Provider Groups Praise Proposed Medical Privacy Change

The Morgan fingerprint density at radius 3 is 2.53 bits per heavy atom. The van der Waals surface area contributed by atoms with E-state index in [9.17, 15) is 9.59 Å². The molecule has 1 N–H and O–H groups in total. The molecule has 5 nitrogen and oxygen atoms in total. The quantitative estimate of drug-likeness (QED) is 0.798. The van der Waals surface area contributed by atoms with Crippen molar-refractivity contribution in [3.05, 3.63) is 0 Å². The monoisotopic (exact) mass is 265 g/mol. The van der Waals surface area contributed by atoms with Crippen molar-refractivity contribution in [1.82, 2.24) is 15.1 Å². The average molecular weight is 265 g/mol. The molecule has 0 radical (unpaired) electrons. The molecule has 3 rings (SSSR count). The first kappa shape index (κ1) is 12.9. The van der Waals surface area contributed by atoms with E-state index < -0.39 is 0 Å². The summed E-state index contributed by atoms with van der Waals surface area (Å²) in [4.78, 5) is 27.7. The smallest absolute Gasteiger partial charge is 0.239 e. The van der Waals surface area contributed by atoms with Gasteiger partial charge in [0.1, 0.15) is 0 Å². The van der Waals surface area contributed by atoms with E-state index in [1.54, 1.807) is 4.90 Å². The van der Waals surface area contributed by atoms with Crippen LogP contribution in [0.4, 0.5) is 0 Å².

At a news conference, health care provider groups yesterday praised the Bush administration's revision of Clinton administration medical privacy rules, saying the new regulations will "be better for patients and providers," CongressDaily reports. The Clinton administration first issued medical privacy rules in December 2000, but in March, HHS proposed a series of changes that eliminated a requirement that providers, insurers and pharmacies obtain written consent from patients before disclosing medical records. Instead, patients would at some point simply need to be notified about their privacy rights. The changes would also give parents greater access to their teenagers' medical records and make it easier for researchers to access patient records. However, the Bush rules would tighten the regulations by requiring providers to get explicit permission from patients before using their records for marketing purposes. Healthcare Leadership Council President Mary Grealy said the changes would "balance" medical privacy with the demands of timely medical care and research. "These regulations, as modified, will provide patient guarantees that their medical information will be protected," she said. Pharmacy and provider representatives also said they were pleased the proposal would eliminate the need for patients to pick up their own prescriptions, though they said the administration could "go further" in making data available to researchers. Patient and privacy advocates, however, have criticized the proposed elimination of written patient consent. Janlori Goldman of Georgetown University's Health Privacy Project expressed concern that allowing parents greater access to children's medical information could "undermine minors' ability to get mental health and sexually transmitted disease care" (Fulton, CongressDaily, 4/4).This is part of the California Healthline Daily Edition, a summary of health policy coverage from major news organizations. Sign up for an email subscription.